Strongman Supplementary Training Exercises

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Strongman Supplementary Training Exercises

Postby Canuck Singh » Tue Feb 03, 2009 4:48 pm

Supplementary Strength Training - for Strongmen
* Warning: These are advanced exercises and should only be trained if you have appropriate experience, supervision, or coaching

Ab Rotations
Use a cable attached to a weight stack at chest height. (Note: you can also use tubing secured to a stationary object.) Stand next to the weight stack and line your shoulders up to it. This puts your face at a right angle to the stack. Grasp the cable handle and step arms length away. With legs shoulder-width apart and knees slightly bent, extend your arms in front of you and rotate your torso. Really use your abdominal muscles to work against the resistance. Work from left to right for a given rep count and then do the same number of reps from right to left, meaning you'll need to face the opposite direction.

To give you a better idea of the movement pattern, simply stand with your arms out in front of you and rotate all the way to your left. Now rotate back towards your right. Your hands moving through space will form a semi-circle. You can also do these using only one hand.

Alternating Dumbbell Bench Press
Start by pressing both dumbbells up. Lower the right one and leave the left on "hold" in the air. Press the right dumbbell back up. Now, lower the left with the right still holding and press the left.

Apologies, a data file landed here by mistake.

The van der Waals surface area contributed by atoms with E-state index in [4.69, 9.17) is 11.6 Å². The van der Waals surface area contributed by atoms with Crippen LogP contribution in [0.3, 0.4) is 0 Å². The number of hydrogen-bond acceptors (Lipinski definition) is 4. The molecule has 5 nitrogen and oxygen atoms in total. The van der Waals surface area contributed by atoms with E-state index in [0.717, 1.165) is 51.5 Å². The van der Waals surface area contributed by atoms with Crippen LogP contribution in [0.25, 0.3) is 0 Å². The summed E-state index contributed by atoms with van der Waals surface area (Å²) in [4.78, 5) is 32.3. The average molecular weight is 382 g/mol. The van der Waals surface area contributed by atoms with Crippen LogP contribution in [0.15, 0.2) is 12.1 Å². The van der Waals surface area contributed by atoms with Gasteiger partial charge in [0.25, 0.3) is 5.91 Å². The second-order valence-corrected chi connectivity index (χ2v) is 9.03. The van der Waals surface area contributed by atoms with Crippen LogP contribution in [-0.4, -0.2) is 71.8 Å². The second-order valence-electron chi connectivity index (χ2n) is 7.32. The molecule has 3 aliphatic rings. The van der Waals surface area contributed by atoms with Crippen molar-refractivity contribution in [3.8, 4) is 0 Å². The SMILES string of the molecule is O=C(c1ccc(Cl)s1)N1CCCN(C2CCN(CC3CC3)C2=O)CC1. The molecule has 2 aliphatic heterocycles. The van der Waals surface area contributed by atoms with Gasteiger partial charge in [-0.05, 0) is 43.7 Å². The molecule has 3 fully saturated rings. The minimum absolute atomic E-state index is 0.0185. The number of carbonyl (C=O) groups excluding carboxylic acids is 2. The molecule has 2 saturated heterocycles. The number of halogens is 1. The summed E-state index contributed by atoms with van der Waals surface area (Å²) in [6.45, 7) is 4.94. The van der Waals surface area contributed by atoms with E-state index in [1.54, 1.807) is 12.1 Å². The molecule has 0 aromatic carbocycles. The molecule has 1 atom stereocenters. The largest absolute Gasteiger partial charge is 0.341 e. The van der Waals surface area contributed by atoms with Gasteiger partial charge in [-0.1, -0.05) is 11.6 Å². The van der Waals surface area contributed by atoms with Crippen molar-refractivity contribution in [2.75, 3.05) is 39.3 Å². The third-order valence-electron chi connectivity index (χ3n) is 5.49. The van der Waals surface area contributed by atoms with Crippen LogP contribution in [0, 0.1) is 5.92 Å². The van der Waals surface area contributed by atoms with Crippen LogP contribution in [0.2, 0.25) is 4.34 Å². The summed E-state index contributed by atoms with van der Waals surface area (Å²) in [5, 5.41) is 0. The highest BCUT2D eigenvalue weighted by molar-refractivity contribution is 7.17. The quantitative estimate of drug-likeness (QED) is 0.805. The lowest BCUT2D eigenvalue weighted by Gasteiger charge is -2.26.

Alternating Dumbbell Upright Rows
As above, Pull the other up, hold and lower the first. If you are prone to getting shoulder impingement, avoid this until you strengthen your scapular muscles.

Barbell Row Variations
i., traditional movement where I get the bar into position and then bend at the waist until I'm parallel to the ground. From here I just use my upper back and arms to pull the bar up. I try not to use any lower body.
ii. is just like the above except that I use my legs and lower back to help drive the weight up.
iii. power row. I set up like a clean pull and I then explode off the ground and finish in the top position of a barbell row.

Clean Pulls
Set up like a deadlift, except use an overhand grip (instead of a mixed grip) and keep your hips lower. Pull the bar past your knees and at the lower third of the thigh move your knees and hips forward. Extend explosively into a top shrug position.

Cheat Curls
Work on using your legs, hips, and lower back to help curl a heavy barbell. This mimics many of the movement patterns in a strongman events. I often use a triceps bar (parallel grip) to simulate the logs used in competition.

Clean Holds or Barbell Holds
As an early preparatory exercise for Farmer's Walks, I used this to increase my grip strength. Holding something in front of your thighs is harder than when your hands are at your sides, so grab a barbell using a regular grip. Deadlift it from a rack or the floor, lock out, and hold for 60 seconds. Do this in front of a mirror and count how many shades of red your face turns! This is also a great forearm exercise and can help you ditch your lifting straps by strengthening your grip.

Explosive Good Mornings